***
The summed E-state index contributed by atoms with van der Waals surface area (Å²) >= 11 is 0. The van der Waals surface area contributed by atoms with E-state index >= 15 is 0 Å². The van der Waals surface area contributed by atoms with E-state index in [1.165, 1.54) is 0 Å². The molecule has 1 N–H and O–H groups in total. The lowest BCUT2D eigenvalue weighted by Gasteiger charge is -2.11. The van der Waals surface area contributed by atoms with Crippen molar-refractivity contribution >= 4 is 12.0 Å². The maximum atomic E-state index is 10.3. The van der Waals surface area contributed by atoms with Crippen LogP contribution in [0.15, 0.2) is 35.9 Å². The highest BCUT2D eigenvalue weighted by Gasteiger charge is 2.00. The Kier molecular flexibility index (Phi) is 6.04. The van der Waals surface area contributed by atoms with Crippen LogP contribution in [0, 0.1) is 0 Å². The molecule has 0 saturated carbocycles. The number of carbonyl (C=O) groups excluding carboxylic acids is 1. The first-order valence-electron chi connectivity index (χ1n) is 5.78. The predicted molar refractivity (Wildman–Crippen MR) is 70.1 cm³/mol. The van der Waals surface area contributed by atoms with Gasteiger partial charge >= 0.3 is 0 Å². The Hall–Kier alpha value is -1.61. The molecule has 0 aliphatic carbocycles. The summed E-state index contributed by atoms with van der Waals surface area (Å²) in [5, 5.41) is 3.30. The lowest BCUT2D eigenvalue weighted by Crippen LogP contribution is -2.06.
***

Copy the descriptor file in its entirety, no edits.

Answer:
The summed E-state index contributed by atoms with van der Waals surface area (Å²) >= 11 is 0. The van der Waals surface area contributed by atoms with E-state index >= 15 is 0 Å². The van der Waals surface area contributed by atoms with E-state index in [1.165, 1.54) is 0 Å². The molecule has 1 N–H and O–H groups in total. The lowest BCUT2D eigenvalue weighted by Gasteiger charge is -2.11. The van der Waals surface area contributed by atoms with Crippen molar-refractivity contribution >= 4 is 12.0 Å². The maximum atomic E-state index is 10.3. The van der Waals surface area contributed by atoms with Crippen LogP contribution in [0.15, 0.2) is 35.9 Å². The highest BCUT2D eigenvalue weighted by Gasteiger charge is 2.00. The Kier molecular flexibility index (Phi) is 6.04. The van der Waals surface area contributed by atoms with Crippen LogP contribution in [0, 0.1) is 0 Å². The molecule has 0 saturated carbocycles. The number of carbonyl (C=O) groups excluding carboxylic acids is 1. The first-order valence-electron chi connectivity index (χ1n) is 5.78. The predicted molar refractivity (Wildman–Crippen MR) is 70.1 cm³/mol. The van der Waals surface area contributed by atoms with Gasteiger partial charge >= 0.3 is 0 Å². The Hall–Kier alpha value is -1.61. The molecule has 0 aliphatic carbocycles. The summed E-state index contributed by atoms with van der Waals surface area (Å²) in [5, 5.41) is 3.30. The lowest BCUT2D eigenvalue weighted by Crippen LogP contribution is -2.06.